Soluble gold nanorods were synthesized using a previously published seed-mediated growth protocol (17). Briefly, a seed solution was first prepared by mixing 1 mL of cetyltrimethylammonium bromide (CTAB) solution (0.2 M) with 1 mL of HAuCl4 (0.5 mM), followed by the addition of 0.12 mL of ice-cold 0.01 M NaBH4 until the resulting seed solution turned in to brownish yellow color. Secondly, 2.5 mL of AgNO3 (4 mM) was added to the mixture containing 50 mL of HAuCl4 (1 mM) and 50 mL of CTAB (0.2 M). Then, 670 mL of ascorbic acid (0.079 M) was added, making the solution colorless. Finally, 120 mL of the seed solution was added to the growth solution for 24 h, followed by a centrifuge (14,000 g for 15 min) to remove the excess of CTAB. The nanorod was characterized by UV-vis-NIR spectrometer and transmission electron microscope (TEM).

Synthesis of GNR-MUA-PEI (GMP) and GNR-MUA-PEI-FA (GMPF)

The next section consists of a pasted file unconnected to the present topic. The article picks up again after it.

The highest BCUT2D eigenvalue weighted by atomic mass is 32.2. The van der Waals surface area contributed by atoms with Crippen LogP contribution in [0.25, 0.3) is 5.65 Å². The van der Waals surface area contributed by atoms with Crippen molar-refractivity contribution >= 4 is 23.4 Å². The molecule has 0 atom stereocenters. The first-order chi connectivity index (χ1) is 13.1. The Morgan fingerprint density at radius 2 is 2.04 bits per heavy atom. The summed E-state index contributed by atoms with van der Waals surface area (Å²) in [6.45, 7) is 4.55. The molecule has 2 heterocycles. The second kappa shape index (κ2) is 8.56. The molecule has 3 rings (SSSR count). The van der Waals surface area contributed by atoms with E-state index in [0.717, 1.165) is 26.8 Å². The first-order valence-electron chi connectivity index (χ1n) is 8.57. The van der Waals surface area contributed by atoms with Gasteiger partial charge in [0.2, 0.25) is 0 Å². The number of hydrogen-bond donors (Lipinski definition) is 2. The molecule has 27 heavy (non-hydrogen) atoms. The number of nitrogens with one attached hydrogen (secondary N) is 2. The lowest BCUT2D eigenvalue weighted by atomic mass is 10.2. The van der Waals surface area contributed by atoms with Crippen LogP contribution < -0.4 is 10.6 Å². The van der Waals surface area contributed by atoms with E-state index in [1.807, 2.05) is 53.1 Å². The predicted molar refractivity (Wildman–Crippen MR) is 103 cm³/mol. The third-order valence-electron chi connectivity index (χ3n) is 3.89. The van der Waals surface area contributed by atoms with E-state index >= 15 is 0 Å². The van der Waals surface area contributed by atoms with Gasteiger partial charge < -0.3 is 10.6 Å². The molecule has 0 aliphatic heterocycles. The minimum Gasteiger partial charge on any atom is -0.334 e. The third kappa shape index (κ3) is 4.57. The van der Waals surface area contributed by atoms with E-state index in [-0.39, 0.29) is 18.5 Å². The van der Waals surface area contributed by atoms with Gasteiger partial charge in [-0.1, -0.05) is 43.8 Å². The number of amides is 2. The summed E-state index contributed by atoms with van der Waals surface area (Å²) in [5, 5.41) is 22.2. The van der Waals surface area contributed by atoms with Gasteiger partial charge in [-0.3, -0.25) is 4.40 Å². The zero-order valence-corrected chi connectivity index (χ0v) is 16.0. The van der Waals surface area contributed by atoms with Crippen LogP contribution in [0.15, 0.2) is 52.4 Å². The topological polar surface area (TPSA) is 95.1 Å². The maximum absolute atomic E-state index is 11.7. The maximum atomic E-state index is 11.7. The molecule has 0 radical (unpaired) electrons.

Synthesis of MUA-PEI and MUA-PEI-FA is in accordance with the protocol as we described previously (18). In brief, the synthesis steps included (1) carboxyl groups of MUA reacting with amino groups of polyethyleneimine (PEI), by ethyl (dimethylaminopropyl) carbodiimide (EDC)-mediated amidation of N-hydroxysuccinimide (NHS), in the presence of HCCl3, (2) carboxyl groups of folic acid (FA), reacting with the remaining free amino groups of PEI by the similar steps of EDC-mediated amidation with NHS, but in presence of DMSO instead of HCCl3. The MUA-PEI moiety replaced CTAB on GNRs to produce the GNR-MUA-PEI species, and 1:1 ratio of MUA-PEI to MUA-PEI-FA replaced CTAB on GNRs to form the GNRs-MUA-PEI-FA species of nanocarriers. The products were characterized by Hydrogen Nuclear Magnetic Resonance (HNMR), UV-vis-NIR spectrometer and TEM.